We purified CpAgo and IbAgo as well as their catalytic mutants (CM) (Supplementary Fig. S1b), and performed in vitro cleavage assay. We used 18 nucleotide (nt) RNA or DNA guides containing a 5’-P or 5’-OH group for guide-dependent RNA or DNA target cleavage (Supplementary Table S2). CpAgo and IbAgo could cleave 100 nt single-stranded DNA (ssDNA) utilizing both 5’-P and 5’-OH complementary DNA guides at 37 °C (Fig. 1b). Interestingly, ssDNA cleavage by either CpAgo or IbAgo with 5’-OH DNA guides resulted in a slight shift of the cleavage site compared with cleavage using 5’-P DNA guide. The sequencing results showed that ssDNA cleavage using 5’-P DNA guides occurs at the position between nucleotides 10 and 11 on the guide strand (Supplementary Fig. S2a), which is the canonical cleavage pattern for pAgos2,3. For 5’-OH DNA guide, however, cleavage occurs between nucleotides 11 and 12 on the guide strand (Supplementary Fig. S2b). A cleavage pattern shift was also observed when 5’-OH RNA guide was used together with MpAgo and human Ago2 (hAgo2) to cleave substrate DNA (for MpAgo) or RNA (for hAgo2)7,8. Substitutions of the third catalytic tetrad residues DEDX (D614A in CpAgo and D586A in IbAgo) completely abolished the guide-dependent ssDNA cleavage activity, indicating the cleavage is PIWI domain dependent (Fig. 1b). Both CpAgo and IbAgo function over a wide range of temperatures (4–70 °C for IbAgo, 4–60 °C for CpAgo) and they performed optimally at 37 °C (Fig. 1c). We also detected DNA guide-dependent RNA-targeting cleavage by CpAgo, with 5’-P guide being more efficient than 5’-OH guide (Supplementary Fig. S3).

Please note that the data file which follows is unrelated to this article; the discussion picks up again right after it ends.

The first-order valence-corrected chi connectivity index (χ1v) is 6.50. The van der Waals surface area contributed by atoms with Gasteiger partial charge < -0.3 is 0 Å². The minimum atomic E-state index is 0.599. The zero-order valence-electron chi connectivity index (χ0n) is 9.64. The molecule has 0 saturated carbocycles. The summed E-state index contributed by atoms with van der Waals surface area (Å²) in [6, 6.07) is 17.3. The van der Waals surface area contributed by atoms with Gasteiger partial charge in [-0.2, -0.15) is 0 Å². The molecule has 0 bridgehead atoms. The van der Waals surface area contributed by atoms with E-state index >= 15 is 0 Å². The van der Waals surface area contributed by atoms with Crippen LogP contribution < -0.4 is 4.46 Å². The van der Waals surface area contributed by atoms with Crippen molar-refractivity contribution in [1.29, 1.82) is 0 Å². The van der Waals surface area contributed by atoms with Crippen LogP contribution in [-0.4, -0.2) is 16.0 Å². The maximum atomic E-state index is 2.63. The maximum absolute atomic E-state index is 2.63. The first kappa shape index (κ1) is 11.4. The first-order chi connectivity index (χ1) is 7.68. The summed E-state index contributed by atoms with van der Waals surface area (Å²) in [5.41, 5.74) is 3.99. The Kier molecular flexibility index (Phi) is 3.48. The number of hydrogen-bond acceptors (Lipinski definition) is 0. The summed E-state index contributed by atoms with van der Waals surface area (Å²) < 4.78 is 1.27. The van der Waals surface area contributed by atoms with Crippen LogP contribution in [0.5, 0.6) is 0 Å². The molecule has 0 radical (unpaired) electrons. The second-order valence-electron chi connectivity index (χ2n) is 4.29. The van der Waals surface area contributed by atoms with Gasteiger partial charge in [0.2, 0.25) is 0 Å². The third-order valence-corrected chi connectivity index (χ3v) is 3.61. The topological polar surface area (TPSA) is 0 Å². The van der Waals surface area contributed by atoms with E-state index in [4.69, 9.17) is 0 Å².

We then tested substrate cleavage in the presence of different divalent metal ions, an essential requirement for Ago activity9. Substrate cleavage with different divalent metal ions (Mg2+, Ca2+, Mn2+, Fe2+, Co2+, Ni2+, Cu2+, and Zn2+) showed that both CpAgo and IbAgo could utilize Mg2+ and Mn2+ as cation, with Mn2+ supporting higher activity (Supplementary Fig. S4a). Both CpAgo and IbAgo are active in buffers with NaCl concentration varying from 50 to 250 mM, whereas higher NaCl concentration reduces activity (Supplementary Fig. S4b). pH does not have significant influence on DNA cleavage by CpAgo within the tested range (7.0–8.0) (Supplementary Fig. S4c). Using the optimized condition (20 mM Tris-HCl pH 7.5, 50 mM NaCl, 2 mM DTT, 5 mM MnCl2), cleavage kinetics were obtained with either 5’-P or 5’-OH guide DNA (gDNA) targeting cognate ssDNA targets. IbAgo has faster reaction rate than CpAgo, with a 72% cleavage efficiency using 5’-P guide after only 0.5 min, while comparable cleavage was obtained after 5 min for CpAgo (Fig. 1d). The Electrophoretic mobility shift assay (EMSA) showed that both CpAgo and IbAgo bind to 5’-P DNA guide more efficiently than 5’-OH guide, consistent with the cleavage data (Supplementary Fig. S5).